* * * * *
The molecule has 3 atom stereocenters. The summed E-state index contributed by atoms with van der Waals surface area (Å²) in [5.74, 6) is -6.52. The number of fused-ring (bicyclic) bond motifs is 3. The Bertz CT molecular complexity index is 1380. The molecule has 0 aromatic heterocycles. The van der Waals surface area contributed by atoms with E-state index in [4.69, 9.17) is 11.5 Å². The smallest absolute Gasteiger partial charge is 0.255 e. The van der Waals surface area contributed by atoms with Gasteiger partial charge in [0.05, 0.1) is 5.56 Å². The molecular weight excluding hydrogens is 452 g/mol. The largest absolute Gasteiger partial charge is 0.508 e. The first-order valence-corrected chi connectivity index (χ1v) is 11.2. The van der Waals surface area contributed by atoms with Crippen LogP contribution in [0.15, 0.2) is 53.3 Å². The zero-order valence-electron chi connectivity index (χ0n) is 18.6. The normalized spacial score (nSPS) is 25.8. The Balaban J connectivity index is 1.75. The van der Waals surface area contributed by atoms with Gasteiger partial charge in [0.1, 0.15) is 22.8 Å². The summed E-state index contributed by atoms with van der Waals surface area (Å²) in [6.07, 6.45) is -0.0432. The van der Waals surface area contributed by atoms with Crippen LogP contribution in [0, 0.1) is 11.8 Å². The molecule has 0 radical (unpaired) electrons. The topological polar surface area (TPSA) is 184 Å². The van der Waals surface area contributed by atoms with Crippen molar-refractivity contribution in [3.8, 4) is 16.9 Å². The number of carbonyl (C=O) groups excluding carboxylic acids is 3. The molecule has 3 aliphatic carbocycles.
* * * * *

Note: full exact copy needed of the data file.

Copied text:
The molecule has 3 atom stereocenters. The summed E-state index contributed by atoms with van der Waals surface area (Å²) in [5.74, 6) is -6.52. The number of fused-ring (bicyclic) bond motifs is 3. The Bertz CT molecular complexity index is 1380. The molecule has 0 aromatic heterocycles. The van der Waals surface area contributed by atoms with E-state index in [4.69, 9.17) is 11.5 Å². The smallest absolute Gasteiger partial charge is 0.255 e. The van der Waals surface area contributed by atoms with Gasteiger partial charge in [0.05, 0.1) is 5.56 Å². The molecular weight excluding hydrogens is 452 g/mol. The largest absolute Gasteiger partial charge is 0.508 e. The first-order valence-corrected chi connectivity index (χ1v) is 11.2. The van der Waals surface area contributed by atoms with Crippen LogP contribution in [0.15, 0.2) is 53.3 Å². The zero-order valence-electron chi connectivity index (χ0n) is 18.6. The normalized spacial score (nSPS) is 25.8. The Balaban J connectivity index is 1.75. The van der Waals surface area contributed by atoms with Gasteiger partial charge in [0.1, 0.15) is 22.8 Å². The summed E-state index contributed by atoms with van der Waals surface area (Å²) in [6.07, 6.45) is -0.0432. The van der Waals surface area contributed by atoms with Crippen LogP contribution in [0, 0.1) is 11.8 Å². The molecule has 0 radical (unpaired) electrons. The topological polar surface area (TPSA) is 184 Å². The van der Waals surface area contributed by atoms with Crippen molar-refractivity contribution in [3.8, 4) is 16.9 Å². The number of carbonyl (C=O) groups excluding carboxylic acids is 3. The molecule has 3 aliphatic carbocycles.